The Beauty Of Boredom

by Destri on October 7, 2011

How often do you let your kids be bored?  If you would have asked me that question a few months ago I would have said “all the time”.  When really the answer was – they are bored all the time, and I then find them something to do.

Then one day I had the chance to be bored (aka a moment I couldn’t think of anything pressing to do), and I forgot how nice it was.  I think it’s important to be comfortable with just being.  Just having some solitary time when nothing much occupies your mind, with little around to distract it.  Good things come from that kind of time, you pull from your creative thoughts and start to imagine.  Too many people are uncomfortable with idle time and I am left to wonder if it starts at a very young age?  I am no expert, but I am a mom, and a mom that perhaps provided a little too much “distraction” for my kids. 

I believe kids are born with a powerful imagination, and often the things we introduce into their little lives slowly strip them of that.  Television, video games, toys that do all the work.  I have been guilty of relying on every single one of these to “fill the gap” when my kids come to me and say “mom, I’m bored” until the time I can keep them busy myself.  I started a trend of occupying their idle time for them, rather than letting them be creative and use their imagination to think of something to do.

The Challenge

I decided three months ago to make a conscious effort not to do that anymore.  Just to see what happened, it shouldn’t kill them after all.  I decided two hours a day for me to work right after lunch would be our “Free Time”.  Momma does what she wants, kids do what they want – with the exception of movies, video games or anything electronic. The clincher – they had to come up with it on their own.  I wasn’t going to supply them with idea after idea.  Here is what I learned:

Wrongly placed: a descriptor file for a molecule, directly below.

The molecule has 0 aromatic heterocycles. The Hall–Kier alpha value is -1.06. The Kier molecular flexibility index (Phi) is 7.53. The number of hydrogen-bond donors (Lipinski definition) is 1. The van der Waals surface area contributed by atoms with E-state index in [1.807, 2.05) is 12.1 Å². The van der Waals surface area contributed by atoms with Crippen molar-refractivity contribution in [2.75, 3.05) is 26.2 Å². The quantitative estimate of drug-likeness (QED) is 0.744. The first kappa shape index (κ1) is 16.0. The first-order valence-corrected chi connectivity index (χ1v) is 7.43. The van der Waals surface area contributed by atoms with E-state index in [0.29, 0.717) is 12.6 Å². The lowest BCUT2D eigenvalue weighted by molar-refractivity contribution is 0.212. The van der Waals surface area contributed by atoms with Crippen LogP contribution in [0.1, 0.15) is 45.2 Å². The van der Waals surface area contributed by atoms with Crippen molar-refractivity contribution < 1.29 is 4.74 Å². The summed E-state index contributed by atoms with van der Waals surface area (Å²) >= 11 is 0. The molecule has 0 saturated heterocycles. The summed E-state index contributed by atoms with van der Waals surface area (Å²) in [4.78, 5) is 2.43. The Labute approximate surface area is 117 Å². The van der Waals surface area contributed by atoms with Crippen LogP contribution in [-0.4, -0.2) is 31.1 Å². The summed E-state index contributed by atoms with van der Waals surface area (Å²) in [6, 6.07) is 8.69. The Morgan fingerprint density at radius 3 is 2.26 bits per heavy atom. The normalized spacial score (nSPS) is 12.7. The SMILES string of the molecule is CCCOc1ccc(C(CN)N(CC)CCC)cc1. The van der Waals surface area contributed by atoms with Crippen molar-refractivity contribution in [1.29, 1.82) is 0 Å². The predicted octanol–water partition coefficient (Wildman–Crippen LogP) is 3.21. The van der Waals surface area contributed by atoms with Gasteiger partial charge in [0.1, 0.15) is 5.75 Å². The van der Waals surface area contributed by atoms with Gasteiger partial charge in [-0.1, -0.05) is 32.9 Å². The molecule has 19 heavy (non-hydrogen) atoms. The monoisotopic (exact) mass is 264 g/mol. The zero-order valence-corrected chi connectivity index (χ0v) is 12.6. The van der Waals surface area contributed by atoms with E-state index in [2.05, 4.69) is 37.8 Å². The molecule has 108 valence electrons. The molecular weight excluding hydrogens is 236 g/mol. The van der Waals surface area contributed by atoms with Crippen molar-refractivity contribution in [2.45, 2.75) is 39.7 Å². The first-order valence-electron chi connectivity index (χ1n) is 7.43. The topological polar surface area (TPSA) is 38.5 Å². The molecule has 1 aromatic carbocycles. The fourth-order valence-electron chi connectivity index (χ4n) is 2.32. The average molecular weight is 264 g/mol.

It’s Tougher Than I Thought

Turns out, it was to keep my sanity and not my kids that I worked so hard to keep them busy!  The first few weeks they drove me nuts, and I couldn’t really blame them, I was the one that started the whole mess.  There was crying, full on fits, and moments when I nearly gave in – but slowly after every one of their “I’m bored” statements followed with my “Oh that’s great!” response, they figured it out.  Mom isn’t going to do anything about it.

It’s Hard For Me To Butt Out

They eventually would make their way outside, just sitting there, looking all sorts of bored; sitting in the grass, pulling it out blade by blade; picking at the paint chipping on our deck. But still, they were content.  No one crying, no one throwing a fit, and no one pestering me for something to do.  So what did I do?  Open the door and say “You guys are doing so good!  Why don’t you pretend like your pirates, and this is your ship, and this is your wheel, yada, yada, yada”. Not a good idea friends! They are instantly onto you, and they sniff out your weakness faster than you can blink.  It isn’t easy to see them bored, but give them time, they might surprise you.  

You Might Have To Make Things Easier For Them

Through this I learned that I kept a lot of stuff out of my kids reach to bring out for them when they were bored.  I moved them all to a place where they could reach and pull out on their own accord during free time.  Coloring pencils, coloring books, stickers, puzzles, little people, play dough, and certain games are all free game.  But I immediately enforced a “you get it out, you clean it up” policy, and have stuck to it from day one.

It’s Okay To Help A Little